Furthermore, we report the feasibility of using a new method of dendritic cell generation from bone marrow. This process was modified from the previous bone marrow–derived methods and involves proliferating DC in FMS-like tyrosine kinase 3 ligand and IL-6 for 6 days. Further maturation in vitro is done using the toll-like receptor agonists LPS and CpG 24 hours before fusion. These dendritic cells demonstrated fusion capacity with SCCVII and immunotherapeutic effects against established tumors. This new dendritic cell culture method may potentiate the immunotherapeutic effects of fusion cells alone, since there were significant effects noted as compared with controls. This effect of fusion cells alone was not observed in other tumor models using traditional dendritic cell culture methods.13

One advantage to using dendritic-tumor cell hybrids is that it is not dependent on the identification and isolation of specific tumor antigens. Rather, the unaltered tumor antigens derived from the tumor component of the fusion cell is processed and presented to the immune system by the dendritic cell component of the fusion cell. Thus, the immunotherapy approach using dendritic-tumor cell hybrids is applicable to tumors in which these tumor antigens are not well defined, such as SCC. The process of electrofusion should be applicable to all mammalian cells. The fusion of human dendritic cells and melanoma tumor cells has been performed and studied. These fusion cells were able to present antigen to both CD4+ and CD8+ T cells.14 The feasibility of fusing human SCC tumor cells with dendritic cells has also been reported, suggesting that this immunotherapy would be feasible for patients with HNSCC.15

With the use of this treatment model, further analysis can be done on the immune mechanisms responsible for the significant decrease in tumor growth. We are currently investigating cytokine secretion from specific immune T cells obtained by fusion hybrid stimulation. The specific immune T cells will be generated from tumor-draining lymph nodes. These studies will also include immune T cells enriched for CD4 and CD8, since we hypothesize that both cell populations will demonstrate activity from fusion cell stimulation. Efforts are currently being directed in improving this response with other adjuvant treatments. Furthermore, attempts at optimizing the dendritic cell antigen-presenting characteristics via in vitro manipulations during the proliferation dendritic cell culture are ongoing. Analysis of immune cell differentiation due to fusion cell treatment is also being studied. As these mechanisms are further delineated and our understanding of immune responses against SCC improves, treatment of advanced established tumor (ie, 9 days) will be attempted.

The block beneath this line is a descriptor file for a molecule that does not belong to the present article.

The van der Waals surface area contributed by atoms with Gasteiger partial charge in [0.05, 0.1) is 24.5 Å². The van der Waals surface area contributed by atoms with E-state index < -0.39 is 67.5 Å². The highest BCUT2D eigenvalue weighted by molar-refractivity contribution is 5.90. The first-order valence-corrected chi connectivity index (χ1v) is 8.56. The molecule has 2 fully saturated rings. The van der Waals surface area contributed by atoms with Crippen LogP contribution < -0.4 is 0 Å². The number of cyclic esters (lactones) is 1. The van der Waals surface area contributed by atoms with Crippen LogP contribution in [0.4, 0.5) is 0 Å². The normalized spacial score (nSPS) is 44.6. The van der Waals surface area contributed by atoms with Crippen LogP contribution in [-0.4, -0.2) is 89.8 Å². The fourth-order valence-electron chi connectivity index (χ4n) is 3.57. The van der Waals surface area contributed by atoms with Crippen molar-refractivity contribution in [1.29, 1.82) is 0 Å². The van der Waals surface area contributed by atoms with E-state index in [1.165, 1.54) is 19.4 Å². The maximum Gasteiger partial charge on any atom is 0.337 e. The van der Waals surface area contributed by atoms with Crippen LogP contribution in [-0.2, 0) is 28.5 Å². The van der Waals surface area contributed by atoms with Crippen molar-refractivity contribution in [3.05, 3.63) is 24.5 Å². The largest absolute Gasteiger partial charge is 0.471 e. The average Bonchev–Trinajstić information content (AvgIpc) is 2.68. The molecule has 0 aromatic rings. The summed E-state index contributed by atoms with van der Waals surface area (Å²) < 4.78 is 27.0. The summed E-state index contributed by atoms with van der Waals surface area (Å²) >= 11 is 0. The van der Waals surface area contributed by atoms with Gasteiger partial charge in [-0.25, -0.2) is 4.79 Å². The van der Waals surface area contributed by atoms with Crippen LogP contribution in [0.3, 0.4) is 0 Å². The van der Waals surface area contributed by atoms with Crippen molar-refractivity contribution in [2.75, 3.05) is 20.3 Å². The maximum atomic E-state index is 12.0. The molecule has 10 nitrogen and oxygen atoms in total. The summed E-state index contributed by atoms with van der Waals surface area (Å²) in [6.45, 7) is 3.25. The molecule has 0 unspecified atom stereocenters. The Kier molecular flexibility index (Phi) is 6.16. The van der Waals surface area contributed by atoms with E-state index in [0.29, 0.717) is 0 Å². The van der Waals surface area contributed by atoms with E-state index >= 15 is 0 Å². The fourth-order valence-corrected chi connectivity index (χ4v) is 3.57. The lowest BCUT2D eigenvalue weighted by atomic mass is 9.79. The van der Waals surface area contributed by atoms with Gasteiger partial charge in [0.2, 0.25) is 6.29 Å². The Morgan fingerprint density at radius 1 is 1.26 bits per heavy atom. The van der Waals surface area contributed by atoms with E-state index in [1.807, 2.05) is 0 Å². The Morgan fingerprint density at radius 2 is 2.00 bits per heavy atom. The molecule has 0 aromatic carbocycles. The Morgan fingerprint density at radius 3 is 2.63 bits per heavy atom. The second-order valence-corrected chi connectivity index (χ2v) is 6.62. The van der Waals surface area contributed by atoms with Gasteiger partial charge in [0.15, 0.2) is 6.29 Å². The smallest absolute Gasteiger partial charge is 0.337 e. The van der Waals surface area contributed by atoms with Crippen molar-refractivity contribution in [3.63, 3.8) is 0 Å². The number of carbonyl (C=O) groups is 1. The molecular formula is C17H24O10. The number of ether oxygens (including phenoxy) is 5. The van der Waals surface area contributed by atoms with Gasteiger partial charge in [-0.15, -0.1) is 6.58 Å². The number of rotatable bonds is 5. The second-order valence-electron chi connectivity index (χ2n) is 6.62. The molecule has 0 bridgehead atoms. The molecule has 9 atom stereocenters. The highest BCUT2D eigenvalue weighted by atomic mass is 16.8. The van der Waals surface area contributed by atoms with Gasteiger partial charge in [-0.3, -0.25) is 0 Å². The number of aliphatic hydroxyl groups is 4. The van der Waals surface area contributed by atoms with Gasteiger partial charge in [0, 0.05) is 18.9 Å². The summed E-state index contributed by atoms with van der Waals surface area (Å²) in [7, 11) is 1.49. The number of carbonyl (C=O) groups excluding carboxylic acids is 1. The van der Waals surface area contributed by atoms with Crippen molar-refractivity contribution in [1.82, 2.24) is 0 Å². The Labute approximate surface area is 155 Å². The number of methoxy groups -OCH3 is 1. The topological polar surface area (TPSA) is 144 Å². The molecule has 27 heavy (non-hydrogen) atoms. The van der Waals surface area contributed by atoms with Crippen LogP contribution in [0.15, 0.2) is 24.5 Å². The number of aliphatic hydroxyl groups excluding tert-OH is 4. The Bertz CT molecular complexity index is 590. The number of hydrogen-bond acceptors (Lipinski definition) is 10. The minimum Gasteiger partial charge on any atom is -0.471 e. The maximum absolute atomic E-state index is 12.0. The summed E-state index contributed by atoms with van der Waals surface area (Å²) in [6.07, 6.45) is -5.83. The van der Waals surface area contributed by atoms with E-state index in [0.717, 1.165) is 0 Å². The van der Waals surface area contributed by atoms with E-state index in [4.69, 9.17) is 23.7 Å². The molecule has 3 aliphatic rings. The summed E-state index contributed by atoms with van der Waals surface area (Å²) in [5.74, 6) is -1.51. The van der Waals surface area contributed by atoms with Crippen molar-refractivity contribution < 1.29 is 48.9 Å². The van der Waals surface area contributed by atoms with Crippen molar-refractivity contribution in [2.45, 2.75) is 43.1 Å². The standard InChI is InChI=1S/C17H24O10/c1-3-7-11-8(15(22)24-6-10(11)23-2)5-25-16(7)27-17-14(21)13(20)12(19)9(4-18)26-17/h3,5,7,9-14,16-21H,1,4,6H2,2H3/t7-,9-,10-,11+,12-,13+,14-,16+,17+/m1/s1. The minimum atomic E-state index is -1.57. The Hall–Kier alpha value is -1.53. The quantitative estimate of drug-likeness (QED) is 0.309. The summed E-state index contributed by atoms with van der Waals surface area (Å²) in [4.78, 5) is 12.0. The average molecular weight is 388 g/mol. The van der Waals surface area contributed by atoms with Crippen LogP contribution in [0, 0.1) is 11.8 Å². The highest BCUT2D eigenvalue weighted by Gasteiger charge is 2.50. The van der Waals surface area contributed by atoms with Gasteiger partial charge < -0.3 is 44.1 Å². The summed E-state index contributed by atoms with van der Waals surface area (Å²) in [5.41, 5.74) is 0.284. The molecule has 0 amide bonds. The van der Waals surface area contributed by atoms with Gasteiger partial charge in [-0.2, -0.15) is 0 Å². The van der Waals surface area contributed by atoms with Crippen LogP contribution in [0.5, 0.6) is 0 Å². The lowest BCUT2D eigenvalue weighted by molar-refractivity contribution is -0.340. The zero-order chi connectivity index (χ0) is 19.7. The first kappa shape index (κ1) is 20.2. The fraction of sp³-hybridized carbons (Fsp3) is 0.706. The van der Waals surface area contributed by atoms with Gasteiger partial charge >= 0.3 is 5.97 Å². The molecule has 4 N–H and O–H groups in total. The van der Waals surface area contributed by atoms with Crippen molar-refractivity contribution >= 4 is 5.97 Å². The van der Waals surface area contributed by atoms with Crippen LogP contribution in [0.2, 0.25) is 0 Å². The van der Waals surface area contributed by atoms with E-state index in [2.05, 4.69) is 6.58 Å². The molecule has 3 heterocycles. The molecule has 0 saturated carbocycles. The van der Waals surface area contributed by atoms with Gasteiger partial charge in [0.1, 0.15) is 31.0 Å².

In conclusion, these data represent the first preclinical results, to our knowledge, that demonstrate dendritic cell fusion immunotherapy against a murine SCC model and supports using a fusion hybrid vaccine in future human HNSCC clinical trials. Immunotherapy with fused dendritic-tumor cell hybrids can significantly affect 3-day established SCCVII tumor growth. These preclinical data support using fused dendritic-tumor cells as an immunotherapeutic approach against HNSCC.

Correspondence: Walter T. Lee, MD, Head and Neck Institute, 9500 Euclid Ave, Desk A71, Cleveland, OH 44195 (wlee_ccf@yahoo.com).

Submitted for Publication: November 1, 2006; final revision received October 11, 2007; accepted October 14, 2007.

Author Contributions: Dr Lee had full access to all the data in the study and takes responsibility for the integrity of the data and the accuracy of the data analysis. Study concept and design: Lee. Acquisition of data: Lee, Tamai, Cohen, Teker, and Shu. Analysis and interpretation of data: Lee, Tamai, Cohen, and Shu. Drafting of the manuscript: Lee. Critical revision of the manuscript for important intellectual content: Lee, Tamai, Cohen, Teker, and Shu. Obtained funding: Lee and Shu. Administrative, technical, and material support: Lee, Tamai, and Teker. Study supervision: Lee, Cohen, Teker, and Shu.

Financial Disclosure: None reported.

Funding/Support: This research was funded in part by grant 2005-1007 from the Cleveland Clinic Research Programs Council.

Previous Presentation: This research was presented at the Annual Meeting and Research Workshop on the Biology, Prevention, and Treatment of Head and Neck Cancer; August 19, 2006; Chicago, Illinois.

Additional Contributions: Chris Distel, MS, provided technical assistance. Anti-OX40R mAbs were provided by Andrew Wienberg, PhD.

Jemal  AMurray  TSamels  A  et al.  Cancer statistics, 2003. CA Cancer J Clin 2005;55 (1) 10- 30
PubMed Link to Article
Brizel  DMAlbers  MEFisher  SR  et al.  Hyperfractionated irradiation with or without concurrent chemotherapy for locally advanced head and neck cancer. N Engl J Med 1998;338 (25) 1798- 1804
PubMed Link to Article